275- Constant curvature

The text we are using for Calculus III introduces the notion of unit tangent vector, principal unit normal vector, and curvature, for smooth curves \vec r(t), and it also mentions that circles and lines are planar curves of constant curvature. (A curve is planar if its image is contained in a plane, i.e., if it describes a two-dimensional trajectory.)

Surprisingly, though, the text does not explain (not even in the exercises) that circles and lines are the only smooth planar curves of constant curvature. The argument for this is simple enough, so I will show it here:

Recall that if \vec r(t) is a smooth curve, we set

\displaystyle\vec T=\frac{d\vec r}{ds}

where s denotes arc length. We can define the curvature \kappa of \vec T as

\displaystyle\kappa=\left\|\frac{d\vec T}{ds}\right\|.

Assume that \kappa is constantly equal to zero. Then \frac{d\vec T}{ds}=\vec 0, so \vec T is constant, so \vec r=s\vec T+\vec r_0 for some constant vector \vec r_0. This is the parametric equation of a line, so we have shown that the only curves with zero curvature are straight lines. Notice that for this we did not need to assume that \vec r is a planar curve. From now on we may assume that this is the case and that \vec\kappa is constant and different from zero.

In terms of t, we can equivalently compute \vec T as

\displaystyle\vec T=\frac{d\vec r/dt}{\|d\vec r/dt\|}=\frac{\vec v}{\|\vec v\|}.

We then set \vec N to be the unit vector in the direction of \frac{d\vec T}{ds}, so

\displaystyle\kappa\vec N=\frac{d\vec T}{ds}

or, equivalently in terms of t,

\displaystyle\vec N=\frac{d\vec T/dt}{\|d\vec T/dt\|},

so \displaystyle \vec T'=\kappa\|\vec v\|\vec N. Recall that \vec N\cdot\vec T=0, since \vec T\cdot\vec T=1 is constant, so its derivative is zero.

Since \vec N\cdot\vec N=1 is also constant, again we have that \vec N\cdot \vec N'=0. Since \vec T is also perpendicular to \vec N and we are assuming that \vec r moves on a plane, this means that \vec N' is a multiple of \vec T,

\vec N'(t)=a(t)\vec T(t),

where a(t) is some scalar function. To compute a, notice that \vec N'\cdot \vec T=a\vec T\cdot\vec T=a. But also \vec T\cdot \vec N=0, so \vec T'\cdot\vec N+\vec T\cdot\vec N'=0, or a=-\vec T'\cdot\vec N. Since \vec T'=\kappa\|\vec v\|\vec N, we finally find that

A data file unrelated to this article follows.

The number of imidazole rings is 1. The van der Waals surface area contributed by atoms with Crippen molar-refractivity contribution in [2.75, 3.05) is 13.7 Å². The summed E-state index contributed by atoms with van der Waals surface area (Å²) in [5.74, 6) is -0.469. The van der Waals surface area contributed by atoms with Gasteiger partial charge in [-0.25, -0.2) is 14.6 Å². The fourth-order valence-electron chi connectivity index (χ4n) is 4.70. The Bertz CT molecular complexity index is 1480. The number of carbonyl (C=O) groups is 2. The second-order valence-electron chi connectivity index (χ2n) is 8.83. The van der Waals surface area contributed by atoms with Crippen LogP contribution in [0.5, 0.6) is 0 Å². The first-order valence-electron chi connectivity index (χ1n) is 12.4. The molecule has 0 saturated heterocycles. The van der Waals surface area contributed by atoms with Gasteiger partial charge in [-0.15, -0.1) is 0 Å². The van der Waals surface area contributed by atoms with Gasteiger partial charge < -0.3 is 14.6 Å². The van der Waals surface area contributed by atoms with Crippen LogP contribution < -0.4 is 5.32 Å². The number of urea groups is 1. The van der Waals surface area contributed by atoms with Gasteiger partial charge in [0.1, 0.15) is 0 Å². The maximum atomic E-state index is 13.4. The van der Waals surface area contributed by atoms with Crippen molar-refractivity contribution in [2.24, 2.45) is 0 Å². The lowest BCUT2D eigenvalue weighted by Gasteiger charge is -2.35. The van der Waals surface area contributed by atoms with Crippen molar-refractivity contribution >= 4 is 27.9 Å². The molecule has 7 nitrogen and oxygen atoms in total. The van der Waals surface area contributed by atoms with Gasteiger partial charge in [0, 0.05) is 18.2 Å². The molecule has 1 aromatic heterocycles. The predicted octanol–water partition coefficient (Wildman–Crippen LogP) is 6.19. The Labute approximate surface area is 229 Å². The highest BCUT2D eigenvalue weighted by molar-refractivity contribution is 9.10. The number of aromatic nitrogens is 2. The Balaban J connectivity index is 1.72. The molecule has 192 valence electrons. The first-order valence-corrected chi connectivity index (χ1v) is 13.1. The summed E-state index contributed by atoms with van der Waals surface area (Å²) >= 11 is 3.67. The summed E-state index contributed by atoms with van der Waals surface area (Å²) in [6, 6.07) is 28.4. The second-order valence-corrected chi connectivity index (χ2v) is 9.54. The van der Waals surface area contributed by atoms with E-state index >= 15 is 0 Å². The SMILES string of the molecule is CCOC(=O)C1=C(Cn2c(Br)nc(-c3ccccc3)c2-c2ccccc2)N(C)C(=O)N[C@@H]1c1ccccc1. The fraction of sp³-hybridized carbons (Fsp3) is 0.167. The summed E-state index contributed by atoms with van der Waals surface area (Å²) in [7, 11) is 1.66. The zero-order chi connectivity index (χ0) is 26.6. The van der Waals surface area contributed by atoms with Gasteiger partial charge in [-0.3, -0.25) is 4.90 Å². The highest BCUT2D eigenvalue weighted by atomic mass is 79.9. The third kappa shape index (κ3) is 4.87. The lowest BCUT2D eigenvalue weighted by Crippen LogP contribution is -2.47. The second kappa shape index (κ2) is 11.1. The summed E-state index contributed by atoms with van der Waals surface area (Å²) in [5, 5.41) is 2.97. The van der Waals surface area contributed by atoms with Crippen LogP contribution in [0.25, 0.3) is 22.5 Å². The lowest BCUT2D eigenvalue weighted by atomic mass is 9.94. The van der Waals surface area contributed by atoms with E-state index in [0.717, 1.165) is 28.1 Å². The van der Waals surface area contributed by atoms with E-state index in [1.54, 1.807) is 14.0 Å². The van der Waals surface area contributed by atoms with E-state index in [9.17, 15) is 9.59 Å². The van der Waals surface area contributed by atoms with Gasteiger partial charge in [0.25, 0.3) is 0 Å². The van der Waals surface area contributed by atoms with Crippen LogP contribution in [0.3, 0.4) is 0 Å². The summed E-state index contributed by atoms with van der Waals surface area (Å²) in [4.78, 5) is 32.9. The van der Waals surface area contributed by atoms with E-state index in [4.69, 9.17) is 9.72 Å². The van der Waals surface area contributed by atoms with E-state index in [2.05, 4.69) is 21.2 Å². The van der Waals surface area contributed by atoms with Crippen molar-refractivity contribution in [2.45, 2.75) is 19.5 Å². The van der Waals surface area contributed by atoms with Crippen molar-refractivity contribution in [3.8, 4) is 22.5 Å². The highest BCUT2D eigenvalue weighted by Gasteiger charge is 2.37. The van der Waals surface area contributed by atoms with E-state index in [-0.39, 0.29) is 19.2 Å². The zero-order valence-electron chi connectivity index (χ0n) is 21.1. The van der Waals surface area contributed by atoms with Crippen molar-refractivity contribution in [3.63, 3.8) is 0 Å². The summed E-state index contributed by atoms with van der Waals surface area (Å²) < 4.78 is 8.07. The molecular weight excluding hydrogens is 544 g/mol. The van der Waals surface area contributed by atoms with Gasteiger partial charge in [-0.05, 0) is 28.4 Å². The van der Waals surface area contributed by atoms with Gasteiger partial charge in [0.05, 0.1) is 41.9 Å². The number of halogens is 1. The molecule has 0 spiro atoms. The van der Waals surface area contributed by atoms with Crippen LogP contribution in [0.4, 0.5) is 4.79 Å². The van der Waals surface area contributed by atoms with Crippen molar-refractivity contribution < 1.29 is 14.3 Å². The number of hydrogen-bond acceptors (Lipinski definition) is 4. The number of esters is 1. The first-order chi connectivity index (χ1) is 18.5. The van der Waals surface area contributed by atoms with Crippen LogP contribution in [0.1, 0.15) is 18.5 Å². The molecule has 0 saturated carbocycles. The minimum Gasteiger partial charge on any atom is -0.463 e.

a=-\kappa\|\vec v\|\mbox{ and }\vec N'=-\kappa\|\vec v\|\vec T.

Recall also that the osculating circle to the curve \vec r at the point t is the circle of the same curvature as \vec r at t and centered in the direction of the vector \vec N at t, so its center is given by

\displaystyle \vec c(t)=\vec r(t)+\frac1{\kappa}\vec N(t),

since the curvature of a circle is the inverse of its radius. In particular, since \kappa is constant, all the osculating circles to \vec r have the same radius. Now we prove that \vec c is constant (from the assumptions that \vec r is planar and \kappa is constant). To see this, compute \vec c\,'(t) to find

\displaystyle \vec c\,'(t)=\vec r\,'(t)+\frac1{\kappa}\vec N'(t)=\vec v-\frac{\kappa\|\vec v\|}{\kappa}\vec T,

or \vec c\,'=\vec v-\|\vec v\|\vec T=\vec 0.

But this completes the proof, because then \displaystyle\|\vec r(t)-\vec c\|=\frac1{\kappa}, since \|\vec N\|=1, i.e., the curve \vec r lies on a circle of radius 1/\kappa. {\sf QED}

On the other hand, there are curves of constant curvature other than lines and circles, if the curve is not confined to a plane. The helix \vec r(t)=\cos(t)\vec i+\sin(t)\vec j+t\vec k is an example.


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